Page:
One of the meanings given for the word superstition is “any blindly accepted belief or notion.” I was thinking about this when I began reading through my Bible again this past January. Let me explain.
Theoretical physicists like Lawrence Krauss, who is Foundation Professor of the School of Earth and Space Exploration at Arizona State University, and director of its Origins Project, and Michio Kaku, professor of theoretical physics at the City College of New York and CUNY Graduate Center, theorize the universe and all the matter that would ever exist, came into being from nothing, and was dispersed throughout the universe within the first three minutes of the Big Bang.
This means the matter that formed distant stars got to their current location in less than three minutes, but these scientists tell us energy in the form of light took millions of light years to make the return trip. Kaku explained this by saying matter can move through the vacuum of space faster than the speed of light. So I guess matter can move faster than the speed of light, but light cannot move faster than the speed of light. We call this science.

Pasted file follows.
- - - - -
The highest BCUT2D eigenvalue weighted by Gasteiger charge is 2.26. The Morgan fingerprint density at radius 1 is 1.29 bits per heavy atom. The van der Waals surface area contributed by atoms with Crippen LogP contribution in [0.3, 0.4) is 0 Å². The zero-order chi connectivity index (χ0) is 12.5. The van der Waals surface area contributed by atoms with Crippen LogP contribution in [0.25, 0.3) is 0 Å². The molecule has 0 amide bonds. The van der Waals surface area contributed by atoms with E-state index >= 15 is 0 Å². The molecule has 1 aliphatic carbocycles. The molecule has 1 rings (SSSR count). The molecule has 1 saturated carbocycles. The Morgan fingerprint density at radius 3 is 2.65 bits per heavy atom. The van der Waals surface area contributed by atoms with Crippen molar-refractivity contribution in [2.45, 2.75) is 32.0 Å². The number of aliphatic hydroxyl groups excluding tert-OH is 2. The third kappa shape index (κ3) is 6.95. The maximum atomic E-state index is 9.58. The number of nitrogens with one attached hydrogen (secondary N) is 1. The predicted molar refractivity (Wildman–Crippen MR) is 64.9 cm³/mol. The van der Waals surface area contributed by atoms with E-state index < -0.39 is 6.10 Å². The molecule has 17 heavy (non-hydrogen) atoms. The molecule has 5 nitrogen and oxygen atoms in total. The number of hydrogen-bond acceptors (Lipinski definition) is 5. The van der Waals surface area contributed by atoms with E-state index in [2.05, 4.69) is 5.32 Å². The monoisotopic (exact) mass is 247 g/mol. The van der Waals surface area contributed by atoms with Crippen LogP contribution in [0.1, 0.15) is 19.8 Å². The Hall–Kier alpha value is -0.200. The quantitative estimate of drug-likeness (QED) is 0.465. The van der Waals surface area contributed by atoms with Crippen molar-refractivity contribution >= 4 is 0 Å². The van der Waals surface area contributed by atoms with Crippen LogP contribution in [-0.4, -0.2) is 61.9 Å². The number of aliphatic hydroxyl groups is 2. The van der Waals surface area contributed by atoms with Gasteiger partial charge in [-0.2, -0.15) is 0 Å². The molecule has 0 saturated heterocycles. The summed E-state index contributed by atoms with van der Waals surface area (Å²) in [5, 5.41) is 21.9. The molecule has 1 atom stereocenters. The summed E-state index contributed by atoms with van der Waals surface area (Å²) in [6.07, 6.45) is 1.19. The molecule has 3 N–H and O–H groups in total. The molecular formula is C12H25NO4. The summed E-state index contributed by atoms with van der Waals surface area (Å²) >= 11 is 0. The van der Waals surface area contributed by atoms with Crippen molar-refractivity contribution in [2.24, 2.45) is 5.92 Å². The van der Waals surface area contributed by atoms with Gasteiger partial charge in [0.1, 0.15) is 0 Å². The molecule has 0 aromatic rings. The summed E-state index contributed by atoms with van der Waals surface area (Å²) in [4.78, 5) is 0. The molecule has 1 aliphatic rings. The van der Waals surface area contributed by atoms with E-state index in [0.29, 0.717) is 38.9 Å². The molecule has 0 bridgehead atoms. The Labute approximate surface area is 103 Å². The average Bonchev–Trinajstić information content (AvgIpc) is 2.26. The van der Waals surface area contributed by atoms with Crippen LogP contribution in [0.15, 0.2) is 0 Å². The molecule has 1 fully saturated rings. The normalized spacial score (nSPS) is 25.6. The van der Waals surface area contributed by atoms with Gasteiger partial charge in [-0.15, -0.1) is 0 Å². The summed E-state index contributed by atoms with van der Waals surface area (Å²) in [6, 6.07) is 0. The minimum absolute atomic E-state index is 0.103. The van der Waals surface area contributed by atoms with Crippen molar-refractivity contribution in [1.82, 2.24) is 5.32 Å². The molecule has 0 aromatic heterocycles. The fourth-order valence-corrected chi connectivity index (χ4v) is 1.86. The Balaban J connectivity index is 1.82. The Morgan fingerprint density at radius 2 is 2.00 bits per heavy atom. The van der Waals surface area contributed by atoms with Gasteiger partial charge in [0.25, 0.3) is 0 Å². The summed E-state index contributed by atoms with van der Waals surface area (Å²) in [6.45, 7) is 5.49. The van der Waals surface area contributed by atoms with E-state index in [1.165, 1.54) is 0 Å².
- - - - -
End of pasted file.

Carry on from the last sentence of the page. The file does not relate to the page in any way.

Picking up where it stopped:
The Scriptures declare, “In the beginning God created the heavens and the earth,” that is to say, the universe. He did that during the first day; He created everything from nothing. And I believe He did that in less time than it took for Him to say, “Let there be light,” which was much less than three minutes or even twenty-four hours for that matter. He probably took the rest of the day off to enjoy His handiwork.
But some scientists would call me superstitious for believing the universe was created by God, while based on a “blindly accepted belief or notion” they claim the universe came into existence without God. It left me wondering what is the difference between science and superstition when it comes to the origin of the universe?
Then it struck me; theirs is an educated guess. Then I thought, what makes an educated guess better than just a plain everyday guess? Maybe an educated guess is made by educated people using educated language, I guess. And maybe they make an educated guess because they think they must have an answer for things they don’t have any evidence for, I guess.
And while we are guessing, I guess scientists invent some theories to explain things they have no evidence for in the same way they accuse believers for inventing God to explain things we have no evidence for (of course, we maintain we did not invent God, it was the other way around).
So we have come full circle back to my original thought, what is the difference between what science says about the origin of the universe, and superstitious believers say about the universe’s origin? It is a question of faith; some believe in an educated guess, and some believe in a Creator.
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